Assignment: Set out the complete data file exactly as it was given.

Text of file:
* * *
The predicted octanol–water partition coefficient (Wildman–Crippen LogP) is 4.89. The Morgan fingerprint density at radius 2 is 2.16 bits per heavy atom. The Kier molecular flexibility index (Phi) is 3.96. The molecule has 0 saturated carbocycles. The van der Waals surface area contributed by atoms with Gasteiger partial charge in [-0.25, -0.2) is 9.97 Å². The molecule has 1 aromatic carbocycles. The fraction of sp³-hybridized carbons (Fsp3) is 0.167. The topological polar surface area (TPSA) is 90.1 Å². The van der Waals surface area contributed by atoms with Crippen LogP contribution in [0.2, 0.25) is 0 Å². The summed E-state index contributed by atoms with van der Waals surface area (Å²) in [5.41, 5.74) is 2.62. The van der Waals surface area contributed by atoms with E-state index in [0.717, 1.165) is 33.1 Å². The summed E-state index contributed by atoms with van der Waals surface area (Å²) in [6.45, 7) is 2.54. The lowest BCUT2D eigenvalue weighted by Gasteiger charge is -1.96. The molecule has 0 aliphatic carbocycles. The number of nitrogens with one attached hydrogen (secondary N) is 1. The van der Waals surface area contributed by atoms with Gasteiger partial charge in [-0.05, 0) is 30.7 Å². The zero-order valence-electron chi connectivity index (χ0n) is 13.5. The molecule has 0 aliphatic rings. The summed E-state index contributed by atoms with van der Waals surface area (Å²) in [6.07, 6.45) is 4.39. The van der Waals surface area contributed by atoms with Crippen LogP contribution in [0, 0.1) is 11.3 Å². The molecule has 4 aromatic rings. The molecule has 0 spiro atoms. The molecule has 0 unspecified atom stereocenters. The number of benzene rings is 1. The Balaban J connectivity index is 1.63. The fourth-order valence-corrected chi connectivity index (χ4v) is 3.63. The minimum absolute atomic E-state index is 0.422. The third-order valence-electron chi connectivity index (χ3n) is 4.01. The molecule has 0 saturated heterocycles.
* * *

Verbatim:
The predicted octanol–water partition coefficient (Wildman–Crippen LogP) is 4.89. The Morgan fingerprint density at radius 2 is 2.16 bits per heavy atom. The Kier molecular flexibility index (Phi) is 3.96. The molecule has 0 saturated carbocycles. The van der Waals surface area contributed by atoms with Gasteiger partial charge in [-0.25, -0.2) is 9.97 Å². The molecule has 1 aromatic carbocycles. The fraction of sp³-hybridized carbons (Fsp3) is 0.167. The topological polar surface area (TPSA) is 90.1 Å². The van der Waals surface area contributed by atoms with Crippen LogP contribution in [0.2, 0.25) is 0 Å². The summed E-state index contributed by atoms with van der Waals surface area (Å²) in [5.41, 5.74) is 2.62. The van der Waals surface area contributed by atoms with E-state index in [0.717, 1.165) is 33.1 Å². The summed E-state index contributed by atoms with van der Waals surface area (Å²) in [6.45, 7) is 2.54. The lowest BCUT2D eigenvalue weighted by Gasteiger charge is -1.96. The molecule has 0 aliphatic carbocycles. The number of nitrogens with one attached hydrogen (secondary N) is 1. The van der Waals surface area contributed by atoms with Gasteiger partial charge in [-0.05, 0) is 30.7 Å². The zero-order valence-electron chi connectivity index (χ0n) is 13.5. The molecule has 0 aliphatic rings. The summed E-state index contributed by atoms with van der Waals surface area (Å²) in [6.07, 6.45) is 4.39. The van der Waals surface area contributed by atoms with Crippen LogP contribution in [0, 0.1) is 11.3 Å². The molecule has 4 aromatic rings. The molecule has 0 spiro atoms. The molecule has 0 unspecified atom stereocenters. The number of benzene rings is 1. The Balaban J connectivity index is 1.63. The fourth-order valence-corrected chi connectivity index (χ4v) is 3.63. The minimum absolute atomic E-state index is 0.422. The third-order valence-electron chi connectivity index (χ3n) is 4.01. The molecule has 0 saturated heterocycles.